December 16, 2018

Floating through space, SpaceX's 'Starman' mesmerizes the world

11 February 2018, 01:17 | Devin Moran

Two Falcon Heavy SpaceX rocket boosters landing

Two Falcon Heavy SpaceX rocket boosters landing in Florida

A camera mounted ahead caught this image of Starman, in Elon Musk's red Tesla Roadster, as auto and mannequin left Earth behind.

The roadster is now officially labeled a Near-Earth Object, which is a designation NASA gives to objects that can travel relatively close to our home planet.

The spectacular maiden launch of SpaceX's Falcon Heavy rocket last week from Kennedy Space Center was big: literally, because the rocket is now the world's most powerful; and figuratively, because its success promises to expand the scientific and economic horizons for America's space program and Florida's Space Coast.

The Tuesday launch of the Falcon Heavy rocket reflects the limitless bounds of ingenuity and brilliance of those daring to dream of a bigger, better tomorrow.

His overriding goal is to establish a city on Mars, sending people there in a flotilla of SpaceX spaceships launched by colossal SpaceX rockets. By Musk's estimation, Tesla would have accounted for 34-percent of the entire heavy truck order book past year.

The animation showed that during the launch, Falcon Heavy's three first-stage boosters ignite, powering up the booster toward space.

One small nugget buried in the call also confirms what many have long suspected: that the truck will most likely favor lithium ion batteries versus supercapacitors. SpaceX, despite some hiccups along the way, has transformed the ridiculous into the routine, these days casually returning Falcon 9 rockets to terra firma.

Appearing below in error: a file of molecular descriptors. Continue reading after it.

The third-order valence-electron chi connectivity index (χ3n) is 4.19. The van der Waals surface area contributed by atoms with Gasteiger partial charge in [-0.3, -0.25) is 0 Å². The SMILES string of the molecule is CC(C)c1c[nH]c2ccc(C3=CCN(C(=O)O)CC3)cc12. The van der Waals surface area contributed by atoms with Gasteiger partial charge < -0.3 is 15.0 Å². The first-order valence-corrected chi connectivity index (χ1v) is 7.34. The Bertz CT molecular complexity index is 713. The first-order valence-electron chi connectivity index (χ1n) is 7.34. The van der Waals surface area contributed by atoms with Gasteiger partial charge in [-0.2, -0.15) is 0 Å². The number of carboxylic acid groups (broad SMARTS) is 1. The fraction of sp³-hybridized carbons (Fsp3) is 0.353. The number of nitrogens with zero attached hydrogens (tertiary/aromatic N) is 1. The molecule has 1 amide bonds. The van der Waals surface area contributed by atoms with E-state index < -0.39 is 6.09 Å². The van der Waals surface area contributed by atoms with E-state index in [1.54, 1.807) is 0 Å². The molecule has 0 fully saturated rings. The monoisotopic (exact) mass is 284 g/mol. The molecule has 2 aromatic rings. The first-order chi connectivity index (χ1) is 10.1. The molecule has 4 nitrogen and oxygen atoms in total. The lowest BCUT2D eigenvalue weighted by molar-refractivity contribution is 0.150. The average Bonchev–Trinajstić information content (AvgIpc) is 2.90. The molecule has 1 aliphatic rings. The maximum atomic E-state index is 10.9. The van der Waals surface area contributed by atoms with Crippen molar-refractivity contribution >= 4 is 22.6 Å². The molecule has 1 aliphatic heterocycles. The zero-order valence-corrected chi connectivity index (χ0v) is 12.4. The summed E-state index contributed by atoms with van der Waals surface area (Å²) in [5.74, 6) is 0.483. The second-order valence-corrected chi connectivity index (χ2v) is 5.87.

Unfortunately, the traditionalists at NASA - and their beltway bandit allies - don't share this view and have feared this moment since the day the Falcon Heavy program was announced seven years ago. It is hard to overstate how transformative this could be.

In the words of Musk, the Tesla was meant to be a silly stunt for SpaceX - but for NASA, the vehicle is an object in our solar system that must be cataloged and tracked. You can actually hear David Bowie's Life in Mars playing in the backdrop as Starman (the embodiment of every traveller) flies through space. We could well be surprised at how quickly those developments start unfolding. Only the economics were missing.

The Falcon Heavy launch precedes a string of events expected to bolster the region's space industry. Musk said the mix of residential solar sales "continues to shift towards cash and loan as compared to leasing". But, a brilliant innovator, he has introduced competition to what had always been a stagnant industry and has introduced badly needed technological innovations. What can we take from all of this? The first Falcon Heavy carried a vehicle and a dummy.

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